Zebec Protocol announced that it launched on the Solana blockchain and raised a $6 million funding round co-led by Republic Capital. The protocol enables real-time, continuous money streams for financial transactions including payroll, payments, investments and purchases.
Zebec Protocol’s first application is Zebec Payroll, a tax compliant on-chain processing system that allows workers to be paid by the second based on their pay rate in USDC or other stablecoins. Employees have the option to withdraw all of the money, automatically convert a portion of their paycheck into top cryptocurrencies or allocate funds to compliant crypto IRA and 401k account.
How it works
Payers connect with Zebec using Phantom Wallet, enter the recipient’s wallet address and then start streaming the funds. The recipient receives the funds in their stream wallet and can withdraw the balance to turn it into real-world cash. Throughout the process, Zebec handles the money completely on-chain.
The Solana blockchain can power up to 50,000 transactions per second for relatively low fees. Zebec says a new cash stream on the protocol can be established in minutes for a Solana transaction, or “gas,” fee of a fraction of a cent.
“What we are basically enabling is making money continuous,” Zebec CEO Sam Thapaliya told CoinDesk in an interview. “Imagine I send you $100 over 10 days, and you’re receiving money every single second. It makes money programmable. It makes money a continuous flow and enables completely new possibilities for how money can function in the world.”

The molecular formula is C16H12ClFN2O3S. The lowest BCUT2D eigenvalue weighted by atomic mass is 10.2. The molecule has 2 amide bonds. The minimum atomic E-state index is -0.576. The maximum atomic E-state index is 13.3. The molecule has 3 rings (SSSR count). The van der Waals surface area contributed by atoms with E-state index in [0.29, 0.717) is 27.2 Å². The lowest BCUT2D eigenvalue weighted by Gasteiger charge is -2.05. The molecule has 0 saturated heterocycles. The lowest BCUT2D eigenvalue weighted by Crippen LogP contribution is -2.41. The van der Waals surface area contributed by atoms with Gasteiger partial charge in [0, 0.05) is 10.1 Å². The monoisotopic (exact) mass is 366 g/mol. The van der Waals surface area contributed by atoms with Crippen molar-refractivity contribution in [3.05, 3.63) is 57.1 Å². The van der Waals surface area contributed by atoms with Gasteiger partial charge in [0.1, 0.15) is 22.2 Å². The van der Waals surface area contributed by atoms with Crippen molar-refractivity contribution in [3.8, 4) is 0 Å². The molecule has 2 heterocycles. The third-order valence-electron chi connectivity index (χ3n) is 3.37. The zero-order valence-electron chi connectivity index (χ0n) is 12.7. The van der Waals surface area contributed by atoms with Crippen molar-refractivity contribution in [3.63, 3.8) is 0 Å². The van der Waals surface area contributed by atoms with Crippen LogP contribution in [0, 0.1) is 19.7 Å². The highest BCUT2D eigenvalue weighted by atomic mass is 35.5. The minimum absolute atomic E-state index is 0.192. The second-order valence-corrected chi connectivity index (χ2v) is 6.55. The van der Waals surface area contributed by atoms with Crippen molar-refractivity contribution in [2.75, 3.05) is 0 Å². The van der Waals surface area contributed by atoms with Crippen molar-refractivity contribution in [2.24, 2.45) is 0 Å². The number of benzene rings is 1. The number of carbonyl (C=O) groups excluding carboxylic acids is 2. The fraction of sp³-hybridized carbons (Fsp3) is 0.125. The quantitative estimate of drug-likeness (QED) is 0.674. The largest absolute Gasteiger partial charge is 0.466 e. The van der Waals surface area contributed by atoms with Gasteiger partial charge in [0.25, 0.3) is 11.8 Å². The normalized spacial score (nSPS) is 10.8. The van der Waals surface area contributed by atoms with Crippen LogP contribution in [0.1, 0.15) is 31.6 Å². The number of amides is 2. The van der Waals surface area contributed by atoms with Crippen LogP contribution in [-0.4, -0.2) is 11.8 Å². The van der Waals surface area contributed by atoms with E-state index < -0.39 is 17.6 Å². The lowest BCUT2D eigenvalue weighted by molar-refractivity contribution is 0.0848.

The funding round led by Republic Capital, Shima Capital and Breyer Capital with participation from Resolute Ventures, Launchpad Capital, Backend Capital, Meltem Demirors, Gemini Frontier Fund, Infinity Ventures Crypto, Wave 7, Cadenza Ventures, Hack VC and Joe McCann. Thapaliya told CoinDesk that half of the funding will go towards increasing Zebec’s developer ecosystem. The rest will help get the product out as fast as possible and with as many features as possible.
“The growth of the digital economy has been hindered by a lack of tax-compliant, frictionless payment processing technologies. Zebec finally makes it easy for anyone to send and receive cash in real time without intermediaries, delays or risks of non payment,” said Republic Capital co-founder and Managing Director Christian Sullivan in the press release.
Zebec’s near-term plans include getting the product out, a private sale in December and a public sale in February, Thapaliya said. The company is also gearing up for its SHIP 2021 hackathon, sponsored by the Solana Foundation, which encourages developers and hackers to build products on the protocol.
The ultimate goal is to take Zebec global. Thapaliya was born during the civil war in Nepal and grew up without access to bank accounts.
“I lived through a couple of dictators, a couple of communist rulers. And the one thing that was not there for us was bank accounts,” Thapaliya said.
“I hope to make [this product] global so that one day everyone in the world is able to get access to capital in real time without middlemen withholding money and taking cuts,” he added.
UPDATE (Nov. 10, 17:47 UTC): Updated amount of funding round from $5.5 million to $6 million and added investors.
The leader in news and information on cryptocurrency, digital assets and the future of money, CoinDesk is a media outlet that strives for the highest journalistic standards and abides by a strict set of editorial policies. CoinDesk is an independent operating subsidiary of Digital Currency Group, which invests in cryptocurrencies and blockchain startups. As part of their compensation, certain CoinDesk employees, including editorial employees, may receive exposure to DCG equity in the form of stock appreciation rights, which vest over a multi-year period. CoinDesk journalists are not allowed to purchase stock outright in DCG.